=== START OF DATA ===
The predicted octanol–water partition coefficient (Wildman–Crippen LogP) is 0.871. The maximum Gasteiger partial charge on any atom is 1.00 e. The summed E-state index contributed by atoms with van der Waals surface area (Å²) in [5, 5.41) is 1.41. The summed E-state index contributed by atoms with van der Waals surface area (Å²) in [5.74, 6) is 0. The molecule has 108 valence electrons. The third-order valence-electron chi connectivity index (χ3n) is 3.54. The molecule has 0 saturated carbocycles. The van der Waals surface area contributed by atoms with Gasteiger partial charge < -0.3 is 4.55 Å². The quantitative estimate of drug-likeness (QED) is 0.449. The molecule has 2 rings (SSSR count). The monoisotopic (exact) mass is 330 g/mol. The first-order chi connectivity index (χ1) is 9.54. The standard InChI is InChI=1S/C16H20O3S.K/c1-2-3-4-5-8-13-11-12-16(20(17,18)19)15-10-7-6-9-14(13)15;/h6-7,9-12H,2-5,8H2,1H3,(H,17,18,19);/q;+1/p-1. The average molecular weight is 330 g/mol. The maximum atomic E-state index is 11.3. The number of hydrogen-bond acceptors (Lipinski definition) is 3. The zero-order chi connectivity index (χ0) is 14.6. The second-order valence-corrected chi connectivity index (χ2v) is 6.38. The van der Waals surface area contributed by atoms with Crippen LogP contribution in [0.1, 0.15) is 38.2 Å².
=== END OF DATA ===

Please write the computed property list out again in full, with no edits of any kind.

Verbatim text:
The predicted octanol–water partition coefficient (Wildman–Crippen LogP) is 0.871. The maximum Gasteiger partial charge on any atom is 1.00 e. The summed E-state index contributed by atoms with van der Waals surface area (Å²) in [5, 5.41) is 1.41. The summed E-state index contributed by atoms with van der Waals surface area (Å²) in [5.74, 6) is 0. The molecule has 108 valence electrons. The third-order valence-electron chi connectivity index (χ3n) is 3.54. The molecule has 0 saturated carbocycles. The van der Waals surface area contributed by atoms with Gasteiger partial charge < -0.3 is 4.55 Å². The quantitative estimate of drug-likeness (QED) is 0.449. The molecule has 2 rings (SSSR count). The monoisotopic (exact) mass is 330 g/mol. The first-order chi connectivity index (χ1) is 9.54. The standard InChI is InChI=1S/C16H20O3S.K/c1-2-3-4-5-8-13-11-12-16(20(17,18)19)15-10-7-6-9-14(13)15;/h6-7,9-12H,2-5,8H2,1H3,(H,17,18,19);/q;+1/p-1. The average molecular weight is 330 g/mol. The maximum atomic E-state index is 11.3. The number of hydrogen-bond acceptors (Lipinski definition) is 3. The zero-order chi connectivity index (χ0) is 14.6. The second-order valence-corrected chi connectivity index (χ2v) is 6.38. The van der Waals surface area contributed by atoms with Crippen LogP contribution in [0.1, 0.15) is 38.2 Å².